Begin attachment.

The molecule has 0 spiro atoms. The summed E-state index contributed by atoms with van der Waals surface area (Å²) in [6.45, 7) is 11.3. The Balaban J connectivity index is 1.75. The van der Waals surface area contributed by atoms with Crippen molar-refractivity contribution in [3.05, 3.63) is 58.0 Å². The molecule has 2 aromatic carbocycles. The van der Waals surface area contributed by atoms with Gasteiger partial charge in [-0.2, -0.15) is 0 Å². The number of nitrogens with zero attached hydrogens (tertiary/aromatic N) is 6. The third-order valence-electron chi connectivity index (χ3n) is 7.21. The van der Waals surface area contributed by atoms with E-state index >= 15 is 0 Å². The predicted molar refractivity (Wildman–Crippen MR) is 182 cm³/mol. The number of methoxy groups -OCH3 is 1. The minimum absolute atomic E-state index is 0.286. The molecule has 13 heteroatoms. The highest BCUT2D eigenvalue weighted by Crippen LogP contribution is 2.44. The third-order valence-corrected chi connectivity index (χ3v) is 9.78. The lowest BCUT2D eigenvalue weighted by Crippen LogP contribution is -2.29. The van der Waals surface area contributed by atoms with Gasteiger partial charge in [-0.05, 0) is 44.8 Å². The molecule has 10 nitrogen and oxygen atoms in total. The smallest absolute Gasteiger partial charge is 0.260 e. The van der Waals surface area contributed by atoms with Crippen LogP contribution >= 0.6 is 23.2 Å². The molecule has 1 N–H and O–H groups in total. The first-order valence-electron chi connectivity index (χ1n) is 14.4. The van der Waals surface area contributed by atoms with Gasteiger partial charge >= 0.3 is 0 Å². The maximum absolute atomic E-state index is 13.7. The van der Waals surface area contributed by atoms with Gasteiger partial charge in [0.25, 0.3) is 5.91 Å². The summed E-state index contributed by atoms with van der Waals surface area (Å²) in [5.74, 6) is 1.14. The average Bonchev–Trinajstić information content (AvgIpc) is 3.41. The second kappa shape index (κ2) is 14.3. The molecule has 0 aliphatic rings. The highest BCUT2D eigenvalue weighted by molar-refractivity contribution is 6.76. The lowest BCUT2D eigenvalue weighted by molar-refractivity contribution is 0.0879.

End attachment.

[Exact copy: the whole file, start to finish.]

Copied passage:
The molecule has 0 spiro atoms. The summed E-state index contributed by atoms with van der Waals surface area (Å²) in [6.45, 7) is 11.3. The Balaban J connectivity index is 1.75. The van der Waals surface area contributed by atoms with Crippen molar-refractivity contribution in [3.05, 3.63) is 58.0 Å². The molecule has 2 aromatic carbocycles. The van der Waals surface area contributed by atoms with Gasteiger partial charge in [-0.2, -0.15) is 0 Å². The number of nitrogens with zero attached hydrogens (tertiary/aromatic N) is 6. The third-order valence-electron chi connectivity index (χ3n) is 7.21. The van der Waals surface area contributed by atoms with E-state index >= 15 is 0 Å². The predicted molar refractivity (Wildman–Crippen MR) is 182 cm³/mol. The number of methoxy groups -OCH3 is 1. The minimum absolute atomic E-state index is 0.286. The molecule has 13 heteroatoms. The highest BCUT2D eigenvalue weighted by Crippen LogP contribution is 2.44. The third-order valence-corrected chi connectivity index (χ3v) is 9.78. The lowest BCUT2D eigenvalue weighted by Crippen LogP contribution is -2.29. The van der Waals surface area contributed by atoms with Gasteiger partial charge in [-0.05, 0) is 44.8 Å². The molecule has 10 nitrogen and oxygen atoms in total. The smallest absolute Gasteiger partial charge is 0.260 e. The van der Waals surface area contributed by atoms with Crippen LogP contribution >= 0.6 is 23.2 Å². The molecule has 1 N–H and O–H groups in total. The first-order valence-electron chi connectivity index (χ1n) is 14.4. The van der Waals surface area contributed by atoms with Gasteiger partial charge >= 0.3 is 0 Å². The maximum absolute atomic E-state index is 13.7. The van der Waals surface area contributed by atoms with Gasteiger partial charge in [0.25, 0.3) is 5.91 Å². The summed E-state index contributed by atoms with van der Waals surface area (Å²) in [5.74, 6) is 1.14. The average Bonchev–Trinajstić information content (AvgIpc) is 3.41. The second kappa shape index (κ2) is 14.3. The molecule has 0 aliphatic rings. The highest BCUT2D eigenvalue weighted by molar-refractivity contribution is 6.76. The lowest BCUT2D eigenvalue weighted by molar-refractivity contribution is 0.0879.